Preventing Proposition 8 From Happening Again (And Again)

I am a bit inspired today after reading a new report from the National Gay & Lesbian Task Force analyzing  statistical data relating to the vote for Proposition 8 in California.  First of all, the passage of Prop 8 is not the black community’s fault.  Ta-Nehisi explains this in more detail, but essentially 58% of blacks voted for Prop 8 which is not that big of a difference from the percentage that it passed with in the population as a whole (52% in the state as a whole).  The study is interesting and apparently kind of wrong when it asserts that there isn’t a problem with support for LGBTQ individuals in the black community.  But the study reinforces the idea that race was less likely to be a factor on someone voting Yes on Prop 8 then someone’s ideology or religiosity.

Religiosity is a term used for how frequently and/or devoutly someone is in to their religion.  The NGLTF study measures religiosity by the frequency of attendance (they compare monthly attendance to the answers “weekly or more often”, “holidays only” and “hardly ever”).  While religiosity is not the strongest correlation to voting Yes on Prop 8–it was second only to ideology–it was pretty damn close.

What is the best bet to securing gay rights in the future?  Changing religious people.

People don’t seem to want to touch this idea.  I know most people are sensitive to religion but that doesn’t mean you have to completely ignore it.  And, seriously, focusing on the tiny uptick in the black community’s disinterest in gay rights and NOT the religious community is just plain stupid.

Changing religious people will cover a larger swath of people, like white, black, Latino, asian, poor, rich, etc.  Of course, there are a number of ways we can do this.  I put them in order of how much I like them from “If we have to” to “This is clearly a better long-term answer.”

1. LGBTQ Out in Churches

LGBTQ members can open about their sexuality in church, engaging actively with leaders in the church to raise dialogue about equal rights and protections.  You could try making theological arguments for LGBTQ rights.  I don’t know, some times that works.

Religious people who are gay should just come out.  Yes it will suck, yes you might get kicked out.  But it’s also hard to keep the anti-LGBTQ rhetoric going if congregants know and love someone who is LGBTQ.  Eventually, this will soften them up a little.  Maybe, gasp, religious leaders will focus on real issues like climate change and poverty.

2. LGBTQ Organizations Reaching Out

We’ve got Unitarians in the bag here, but LGBTQ individuals could work a little harder on reaching out to churches.  You could start LGBTQ groups in your churches.   LGBTQ organizations could start working on literature, websites and programs about how to organize and establish LGBTQ groups in churches. LGBTQ and Allies could start with slightly more liberal churches and eventually work their way up to bigger churches with a broader reach.

There are some upsides and downsides to this.  For instance, it’s really really hard to change religious leader’s minds.  They believe that the Bible and other religious texts are pretty clear about homo-love being evil.  More so, those leaders who are sympathetic will probably face push back from their congregants who have staked a lot of their “salvation” on fighting against gays.  Luckily, the old people who really hate gays rights are dying off. The young people in churches will probably be more amendable to not focusing on gay-hating.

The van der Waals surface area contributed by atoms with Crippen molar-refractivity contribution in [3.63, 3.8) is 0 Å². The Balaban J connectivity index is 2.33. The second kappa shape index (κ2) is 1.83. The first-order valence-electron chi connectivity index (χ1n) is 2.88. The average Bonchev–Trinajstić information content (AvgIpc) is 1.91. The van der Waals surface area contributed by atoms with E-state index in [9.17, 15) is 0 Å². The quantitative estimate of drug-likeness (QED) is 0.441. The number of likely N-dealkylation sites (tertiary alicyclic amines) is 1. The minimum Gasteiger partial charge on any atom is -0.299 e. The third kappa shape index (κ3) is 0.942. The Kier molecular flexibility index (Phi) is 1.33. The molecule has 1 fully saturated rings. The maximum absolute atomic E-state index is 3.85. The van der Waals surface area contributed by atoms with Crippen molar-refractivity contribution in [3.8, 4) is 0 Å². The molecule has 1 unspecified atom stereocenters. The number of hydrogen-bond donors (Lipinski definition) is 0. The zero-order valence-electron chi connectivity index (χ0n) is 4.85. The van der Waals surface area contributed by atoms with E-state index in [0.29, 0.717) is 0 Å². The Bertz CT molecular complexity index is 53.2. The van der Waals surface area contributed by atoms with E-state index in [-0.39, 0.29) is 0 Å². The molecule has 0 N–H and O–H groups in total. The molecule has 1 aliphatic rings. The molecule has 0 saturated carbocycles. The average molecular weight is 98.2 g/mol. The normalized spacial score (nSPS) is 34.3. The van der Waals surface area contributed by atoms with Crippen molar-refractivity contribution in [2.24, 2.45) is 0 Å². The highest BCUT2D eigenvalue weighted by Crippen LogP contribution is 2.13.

Honestly, I am not the right person to theorize on how to change a church.

3. Remove Anti-Gay Churches Tax-Exempt Statuses

I have a personal preference for this.  We could work really really hard to have churches that are anti-gay or generally bigoted to have their tax-exempt status revoked.  Churches, like all non-profits, have 501(c)(3) status and do not have to pay taxes.  In theory, this is because they are doing “good,” not making money on their work and contributing to the well-being of our society (which we want to encourage).

There are some nifty limitations to this.  Specifically:

Section 501(c)(3) describes corporations, and any community chest, fund, or foundation, organized and operated exclusively for religious, charitable, scientific, testing for public safety, literacy, or educational purposes, or to foster national or international amateur sports competition (but only if no part of its activities involve the provision of athletic facilities or equipment), or for the prevention of cruelty to children or animals, no part of the net earnings of which inures to the benefit of any private shareholder or individual, no substantial part of the activities of which is carrying on propaganda, or otherwise attempting, to influence legislation (except as otherwise provided in section (h)), and which does not participate in, or intervene in (including the publishing or distribution of statements), any political campaign on behalf of (or in opposition to) any candidate for public office.

This is why nonprofits can’t endorse a political candidate or legislation.  They can’t raise money for them and they cannot spend any of their money on them.  Well, the Mormon church did exactly that during the Prop 8 campaign.  You can read more about this at Mormons Stole Our Rights.

But this will not work.  I whole-heartedly support taking away the tax-exempt status of the Mormon church and any other anti-gay church.  It is just not going to happen.  For one, it makes us Gehs look WAY WAY worse because we will really be “attacking churches.”  Moreover, no politician would touch this idea with a dead man’s hands (Maybe Jesus’?).  This means it is not going to happen.

But maybe we could focus on taking away all churches tax-exempt status’….